038_mccoy.jpgOh boy, Star Drek 11 is almost at the local rip-off theater!  I wasn’t going to see it or make any comments, as my original statement kind of says it all.  But now K wants to see it, so I’m going to have to take sensor readings and generate a readout.

Watching the trailers, I can feel the noisome clutch of propaganda.  Are you a troubled punk (like Kirk)?  A confused young man (like Spock)?  Don’t worry, just join the United Empire Federation of Homo Sapiens Planets, strap on a uniform, and blast all weapons at those funny looking aliens who hate our freedums.  The Empire Federation will give you purpose and hook you up with a bunch of other young volunteers all looking for extreme sports in exotic locales.  Who doesn’t want to fly around the colonies galaxy stopping the evuhl terrorist alien WMD plot of the week?

It’s the dodge and distraction of action to elicit desire.  “See how cool this is?  Don’t cha want it?”

To think that I’ve lived long enough to see Star Trek reduced to a “wider audience” (what a lewd term that is!), least common denominator space battle action story.  And to think that I will be watching it in the modern theater of high-priced no-fun.  What springs to mind is that I am required to undergo a communal ritual of some sort over a cult object whose original significance has been largely forgotten.

Well, hey I got news for those “of the body”.  I already lived it man.  I saw the last voyage of the Starship Enterprise back when it first aired in 1976.  Years later, I copied the script from Starlog and performed the play in front of my 7th and 8th grade peers.  I got to play Spock and have my ears pulled off by the prop crew.  I lived this man!  Started it up, directed it, cast it, ran it at twelve years old.  Been there, done that.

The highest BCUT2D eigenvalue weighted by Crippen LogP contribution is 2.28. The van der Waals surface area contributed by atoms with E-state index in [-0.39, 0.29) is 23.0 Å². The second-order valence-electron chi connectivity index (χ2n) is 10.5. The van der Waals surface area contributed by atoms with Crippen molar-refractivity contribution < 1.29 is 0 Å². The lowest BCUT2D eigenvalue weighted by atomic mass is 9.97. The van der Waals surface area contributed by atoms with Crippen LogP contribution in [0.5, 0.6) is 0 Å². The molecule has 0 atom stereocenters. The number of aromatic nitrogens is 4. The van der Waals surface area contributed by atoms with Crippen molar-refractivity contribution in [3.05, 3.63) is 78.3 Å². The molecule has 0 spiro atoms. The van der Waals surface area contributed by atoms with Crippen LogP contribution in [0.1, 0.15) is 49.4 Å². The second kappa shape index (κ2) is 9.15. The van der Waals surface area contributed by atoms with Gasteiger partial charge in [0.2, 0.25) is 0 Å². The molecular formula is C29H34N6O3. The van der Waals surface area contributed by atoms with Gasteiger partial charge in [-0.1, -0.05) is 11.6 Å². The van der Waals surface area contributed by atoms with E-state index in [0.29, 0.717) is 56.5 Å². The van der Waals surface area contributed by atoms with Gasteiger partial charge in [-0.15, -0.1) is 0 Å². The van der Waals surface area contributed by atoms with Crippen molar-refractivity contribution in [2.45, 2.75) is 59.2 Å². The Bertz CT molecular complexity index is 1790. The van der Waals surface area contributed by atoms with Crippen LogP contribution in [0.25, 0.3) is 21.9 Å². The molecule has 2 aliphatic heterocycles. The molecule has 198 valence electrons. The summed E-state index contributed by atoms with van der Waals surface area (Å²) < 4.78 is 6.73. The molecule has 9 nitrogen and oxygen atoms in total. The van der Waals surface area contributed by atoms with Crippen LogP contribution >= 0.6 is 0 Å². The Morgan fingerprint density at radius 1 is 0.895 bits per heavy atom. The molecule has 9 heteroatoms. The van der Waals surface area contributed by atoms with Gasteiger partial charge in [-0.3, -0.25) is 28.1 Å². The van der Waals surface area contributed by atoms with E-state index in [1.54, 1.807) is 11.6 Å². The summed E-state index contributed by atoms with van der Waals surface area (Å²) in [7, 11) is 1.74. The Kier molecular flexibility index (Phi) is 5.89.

That Star Trek is dead doesn’t bother me now.  As long as I live and have the use of my mind I can always travel back in time and embrace the joy in days of future past.  That the idea has been taken over and made into something to appeal to a younger audience that supposedly doesn’t demand much from its entertainment is okay with me.  The youngins need to be exposed to garbage so they’ll have healthy immune systems.

How would I do better?  I’d start by asking, Dr. Ian Malcolm style, “assuming I could do better, should I?”  No.  I’d never make another Star Trek movie or episode ever again.

Seriously, if all the wonderful hours spent watching and learning about the Star Trek universe hasn’t got you out there living as a better lifeform, then you have not gotten the message.  If the Church of Star Trek just keeps taking your donations you are not going to be saved.  Go out there and make the “better world” of Star Trek now.  Start imagining how we overcome our problems and become worthy of discovery among the stars.

Or sit next to me in a high-priced, sweat-stained theater with the collective.  We can watch the explosions and imagine the future as excitement for the privileged few.